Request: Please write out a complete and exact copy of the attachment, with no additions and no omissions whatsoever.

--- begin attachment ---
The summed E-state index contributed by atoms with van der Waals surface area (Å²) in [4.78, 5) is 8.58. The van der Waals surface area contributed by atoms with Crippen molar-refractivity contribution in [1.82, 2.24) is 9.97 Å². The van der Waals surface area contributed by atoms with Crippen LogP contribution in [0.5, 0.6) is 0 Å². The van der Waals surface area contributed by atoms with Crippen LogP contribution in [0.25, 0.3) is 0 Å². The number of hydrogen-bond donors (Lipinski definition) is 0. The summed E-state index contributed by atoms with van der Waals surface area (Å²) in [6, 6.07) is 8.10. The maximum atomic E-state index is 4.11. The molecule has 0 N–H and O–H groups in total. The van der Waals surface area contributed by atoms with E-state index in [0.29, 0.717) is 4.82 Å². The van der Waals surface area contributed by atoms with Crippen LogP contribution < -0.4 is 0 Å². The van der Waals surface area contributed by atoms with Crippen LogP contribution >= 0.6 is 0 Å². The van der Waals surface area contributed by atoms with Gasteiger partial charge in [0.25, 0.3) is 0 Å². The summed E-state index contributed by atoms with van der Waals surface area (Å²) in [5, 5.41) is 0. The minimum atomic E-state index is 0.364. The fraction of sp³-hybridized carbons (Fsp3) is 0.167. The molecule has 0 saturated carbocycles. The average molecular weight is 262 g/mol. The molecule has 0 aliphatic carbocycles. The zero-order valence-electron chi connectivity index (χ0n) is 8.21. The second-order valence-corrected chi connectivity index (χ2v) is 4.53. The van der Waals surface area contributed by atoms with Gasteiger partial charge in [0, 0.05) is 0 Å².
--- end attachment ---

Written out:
The summed E-state index contributed by atoms with van der Waals surface area (Å²) in [4.78, 5) is 8.58. The van der Waals surface area contributed by atoms with Crippen molar-refractivity contribution in [1.82, 2.24) is 9.97 Å². The van der Waals surface area contributed by atoms with Crippen LogP contribution in [0.5, 0.6) is 0 Å². The van der Waals surface area contributed by atoms with Crippen LogP contribution in [0.25, 0.3) is 0 Å². The number of hydrogen-bond donors (Lipinski definition) is 0. The summed E-state index contributed by atoms with van der Waals surface area (Å²) in [6, 6.07) is 8.10. The maximum atomic E-state index is 4.11. The molecule has 0 N–H and O–H groups in total. The van der Waals surface area contributed by atoms with E-state index in [0.29, 0.717) is 4.82 Å². The van der Waals surface area contributed by atoms with Crippen LogP contribution < -0.4 is 0 Å². The van der Waals surface area contributed by atoms with Crippen LogP contribution >= 0.6 is 0 Å². The van der Waals surface area contributed by atoms with Gasteiger partial charge in [0.25, 0.3) is 0 Å². The summed E-state index contributed by atoms with van der Waals surface area (Å²) in [5, 5.41) is 0. The minimum atomic E-state index is 0.364. The fraction of sp³-hybridized carbons (Fsp3) is 0.167. The molecule has 0 saturated carbocycles. The average molecular weight is 262 g/mol. The molecule has 0 aliphatic carbocycles. The zero-order valence-electron chi connectivity index (χ0n) is 8.21. The second-order valence-corrected chi connectivity index (χ2v) is 4.53. The van der Waals surface area contributed by atoms with Gasteiger partial charge in [0, 0.05) is 0 Å².